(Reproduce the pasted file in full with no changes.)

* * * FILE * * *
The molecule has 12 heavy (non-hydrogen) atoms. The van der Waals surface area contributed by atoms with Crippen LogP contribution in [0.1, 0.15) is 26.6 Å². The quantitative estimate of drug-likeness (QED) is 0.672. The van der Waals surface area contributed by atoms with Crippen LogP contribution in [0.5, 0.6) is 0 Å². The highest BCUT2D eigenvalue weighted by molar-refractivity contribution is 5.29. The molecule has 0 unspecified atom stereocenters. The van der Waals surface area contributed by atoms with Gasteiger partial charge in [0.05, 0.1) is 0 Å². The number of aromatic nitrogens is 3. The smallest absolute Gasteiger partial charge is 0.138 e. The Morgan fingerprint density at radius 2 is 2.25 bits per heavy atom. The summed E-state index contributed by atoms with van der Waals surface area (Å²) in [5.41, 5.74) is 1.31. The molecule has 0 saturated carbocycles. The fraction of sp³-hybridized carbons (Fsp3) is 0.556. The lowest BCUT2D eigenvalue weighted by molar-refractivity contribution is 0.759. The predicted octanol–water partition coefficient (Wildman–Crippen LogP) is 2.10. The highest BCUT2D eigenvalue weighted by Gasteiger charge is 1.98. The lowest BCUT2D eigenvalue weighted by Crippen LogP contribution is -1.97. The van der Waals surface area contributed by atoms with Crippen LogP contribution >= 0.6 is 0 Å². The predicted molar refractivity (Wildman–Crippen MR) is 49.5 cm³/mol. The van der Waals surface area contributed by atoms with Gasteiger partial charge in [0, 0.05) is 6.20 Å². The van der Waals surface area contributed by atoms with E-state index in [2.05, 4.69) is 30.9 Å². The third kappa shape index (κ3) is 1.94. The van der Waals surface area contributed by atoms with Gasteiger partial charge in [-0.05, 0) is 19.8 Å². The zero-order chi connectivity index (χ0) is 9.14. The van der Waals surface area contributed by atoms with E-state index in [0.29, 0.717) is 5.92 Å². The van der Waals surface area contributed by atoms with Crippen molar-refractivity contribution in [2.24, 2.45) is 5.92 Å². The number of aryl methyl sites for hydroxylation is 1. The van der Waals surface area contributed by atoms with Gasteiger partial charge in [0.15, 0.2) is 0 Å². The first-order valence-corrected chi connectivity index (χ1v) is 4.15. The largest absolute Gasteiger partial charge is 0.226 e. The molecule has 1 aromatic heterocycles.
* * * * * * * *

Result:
The molecule has 12 heavy (non-hydrogen) atoms. The van der Waals surface area contributed by atoms with Crippen LogP contribution in [0.1, 0.15) is 26.6 Å². The quantitative estimate of drug-likeness (QED) is 0.672. The van der Waals surface area contributed by atoms with Crippen LogP contribution in [0.5, 0.6) is 0 Å². The highest BCUT2D eigenvalue weighted by molar-refractivity contribution is 5.29. The molecule has 0 unspecified atom stereocenters. The van der Waals surface area contributed by atoms with Gasteiger partial charge in [0.05, 0.1) is 0 Å². The number of aromatic nitrogens is 3. The smallest absolute Gasteiger partial charge is 0.138 e. The Morgan fingerprint density at radius 2 is 2.25 bits per heavy atom. The summed E-state index contributed by atoms with van der Waals surface area (Å²) in [5.41, 5.74) is 1.31. The molecule has 0 saturated carbocycles. The fraction of sp³-hybridized carbons (Fsp3) is 0.556. The lowest BCUT2D eigenvalue weighted by molar-refractivity contribution is 0.759. The predicted octanol–water partition coefficient (Wildman–Crippen LogP) is 2.10. The highest BCUT2D eigenvalue weighted by Gasteiger charge is 1.98. The lowest BCUT2D eigenvalue weighted by Crippen LogP contribution is -1.97. The van der Waals surface area contributed by atoms with Crippen LogP contribution >= 0.6 is 0 Å². The predicted molar refractivity (Wildman–Crippen MR) is 49.5 cm³/mol. The van der Waals surface area contributed by atoms with Gasteiger partial charge in [0, 0.05) is 6.20 Å². The van der Waals surface area contributed by atoms with E-state index in [2.05, 4.69) is 30.9 Å². The third kappa shape index (κ3) is 1.94. The van der Waals surface area contributed by atoms with Gasteiger partial charge in [-0.05, 0) is 19.8 Å². The zero-order chi connectivity index (χ0) is 9.14. The van der Waals surface area contributed by atoms with E-state index in [0.29, 0.717) is 5.92 Å². The van der Waals surface area contributed by atoms with Crippen molar-refractivity contribution in [2.24, 2.45) is 5.92 Å². The number of aryl methyl sites for hydroxylation is 1. The van der Waals surface area contributed by atoms with Gasteiger partial charge in [0.15, 0.2) is 0 Å². The first-order valence-corrected chi connectivity index (χ1v) is 4.15. The largest absolute Gasteiger partial charge is 0.226 e. The molecule has 1 aromatic heterocycles.